The sigmoid colon pounces out of the retroperitoneum like a horse out of the barn, as it gains its freedom from the confines of the retroperitoneum. It acquires a cloak of long mesentery – the sigmoid mesocolon that fans out from the base to the apex of the sigmoid colon. The freedom does come with a price and it is at risk for torsion or volvulus in the same way as the cecum is predisposed, though sigmoid volvulus is far more common than cecal volvulus. In the perfect world the sigmoid colon holds on to the feces it receives from the straight and narrow descending colon. Its shape and mobility allows it to store fairly large volumes feces. Although it usually resides in the pelvis it has the freedom to move up into the abdomen because of its mobility. When opportunity knocks it passes its product onto the rectum which signals to its owner the need to move on and out. If this message is received at an inconvenient time, the stool is forced back into the sigmoid which holds onto the feces in storage until a more convenient time to evacuate is found.
The sigmoid is “s” or sigmoid shaped and hence its name. It is very different in shape to its predecessor in the chain – the descending colon which is straight and the rectum which comes after it which is also relatively straight. It measures about 40 cms. in length but can sometimes assume immense proportions both in diameter and length. (Bhatnagar) It is large in patients and cultures that have larger volumes of fiber in their diet and thus in Africa for example where dietary fiber is high the sigmoid colon is much larger. The incidence of sigmoid volvulus in these cultures is also much higher.
The sigmoid colon transitions to the rectum at about the level of the 3rd sacral vertebra. At the transition point the longitudinal muscles – taenia coli, spread and incorporate the entire rectum. The pleating effect therefore disappears and consequently the rectum does not have haustra.
The sigmoid colon is supplied by branches of the inferior mesenteric artery and the venous drainage is into the inferior mesenteric vein.
Megacolon and megarectum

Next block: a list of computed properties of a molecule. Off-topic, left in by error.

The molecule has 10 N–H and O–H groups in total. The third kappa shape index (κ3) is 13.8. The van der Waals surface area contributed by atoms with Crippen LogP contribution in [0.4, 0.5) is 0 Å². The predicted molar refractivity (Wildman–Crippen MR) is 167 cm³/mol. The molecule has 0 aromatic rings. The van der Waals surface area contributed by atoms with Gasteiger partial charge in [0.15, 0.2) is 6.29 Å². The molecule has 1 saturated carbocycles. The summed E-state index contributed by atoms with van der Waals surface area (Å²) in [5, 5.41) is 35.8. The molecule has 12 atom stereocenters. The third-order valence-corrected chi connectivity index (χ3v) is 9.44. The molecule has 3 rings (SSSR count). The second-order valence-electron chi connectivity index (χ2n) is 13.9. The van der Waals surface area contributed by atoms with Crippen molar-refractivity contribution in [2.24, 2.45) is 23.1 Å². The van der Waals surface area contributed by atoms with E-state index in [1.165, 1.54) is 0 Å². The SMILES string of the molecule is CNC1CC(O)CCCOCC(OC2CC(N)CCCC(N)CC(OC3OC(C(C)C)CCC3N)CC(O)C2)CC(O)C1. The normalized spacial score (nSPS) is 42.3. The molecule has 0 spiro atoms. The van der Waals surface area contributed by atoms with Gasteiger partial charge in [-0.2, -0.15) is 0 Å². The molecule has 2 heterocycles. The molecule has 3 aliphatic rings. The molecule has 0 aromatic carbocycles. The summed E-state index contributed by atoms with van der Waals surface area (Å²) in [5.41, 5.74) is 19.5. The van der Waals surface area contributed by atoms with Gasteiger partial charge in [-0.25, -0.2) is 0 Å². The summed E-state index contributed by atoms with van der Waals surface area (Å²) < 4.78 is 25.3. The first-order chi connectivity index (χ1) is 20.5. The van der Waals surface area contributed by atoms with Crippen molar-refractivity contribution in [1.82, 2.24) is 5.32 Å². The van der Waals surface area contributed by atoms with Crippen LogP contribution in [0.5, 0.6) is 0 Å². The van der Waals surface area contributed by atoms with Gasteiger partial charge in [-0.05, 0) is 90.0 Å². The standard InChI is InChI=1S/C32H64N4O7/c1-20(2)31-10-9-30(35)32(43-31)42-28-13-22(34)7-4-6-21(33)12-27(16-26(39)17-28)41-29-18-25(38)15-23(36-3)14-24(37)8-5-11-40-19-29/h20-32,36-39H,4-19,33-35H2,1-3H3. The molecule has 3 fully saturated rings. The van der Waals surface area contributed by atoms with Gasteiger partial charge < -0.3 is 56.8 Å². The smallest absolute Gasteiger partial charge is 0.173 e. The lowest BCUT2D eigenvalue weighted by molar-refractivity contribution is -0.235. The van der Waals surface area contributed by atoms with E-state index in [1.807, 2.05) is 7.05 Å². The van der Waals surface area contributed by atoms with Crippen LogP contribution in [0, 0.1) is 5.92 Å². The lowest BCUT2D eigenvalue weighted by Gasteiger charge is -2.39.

This entity describes an enlarged colon that is not related to mechanical obstruction and is characterized by a cecum that is larger than 12cms, an ascending colon larger than 8cms, or a rectosigmoid that is greater than 6.5cms.
It has three forms. We have discussed toxic megacolon and the other two are acute megacolon (Ogilvie’s syndrome) and chronic megacolon. In the cases shown below the megacolon and megarectum are of the chronic form.
Although it is rather surprising that the patient above was not obstructed other complications such as stercoral ulcers due to chronic irritation of the feces on the mucosa, and bowel ischemia from vascular compromise must be considered in the appropriate clinical setting.
Diverticulosis is a very common entity in Western civilizations and is thought to be due to the lack of fiber bulk in our diets. In the USA approximately 50-60% of the elderly have evidence of diverticulosis and it is found predominantly on the left side of the colon and most commonly in the sigmoid colon. In the Asian population interestingly, diverticulosis occurs predominantly on the right side. The rectum is not affected presumably because of the extra layer of longitudinal muscle that completely encompasses the circumference. The pathogenesis of the entity is thought to relate to excessive pressure build up in the colon due to strong peristaltic action on the low bulk content, causing excessive intraluminal pressure, muscular hypertrophy, mucosal thickening, bowel shortening, and to some degree luminal narrowing. The increased luminal pressure is transferred to the walls of the bowel and blow out predominantly of the mucosa through weak regions in the bowel wall occurs. As stated in the histology section above, the regions of weakness occur where the blood vessels enter and leave the bowel wall. (Cleveland) (eMedicine)
The diverticuli are easily identified on any of the diagnostic studies performed including endoscopy barium enema and CTscan.
Feces and debris may get trapped in the narrow necked diverticulum and result in an inflammatory response. Mucus secretion and swelling of the mucosa result, which in turn cause further pressure build up in the diverticulum. The pressure on the walls may cause ischemia with microperforation with extension of the inflammatory process and infection to the surrounding fat. Complications include abscess formation, peritonitis, and fistulization to the bladder or skin. CTscan is the study of choice, and the diagnosis is made by finding inflammatory changes in the pericolic fat or of changes within the sigmoid mesocolon.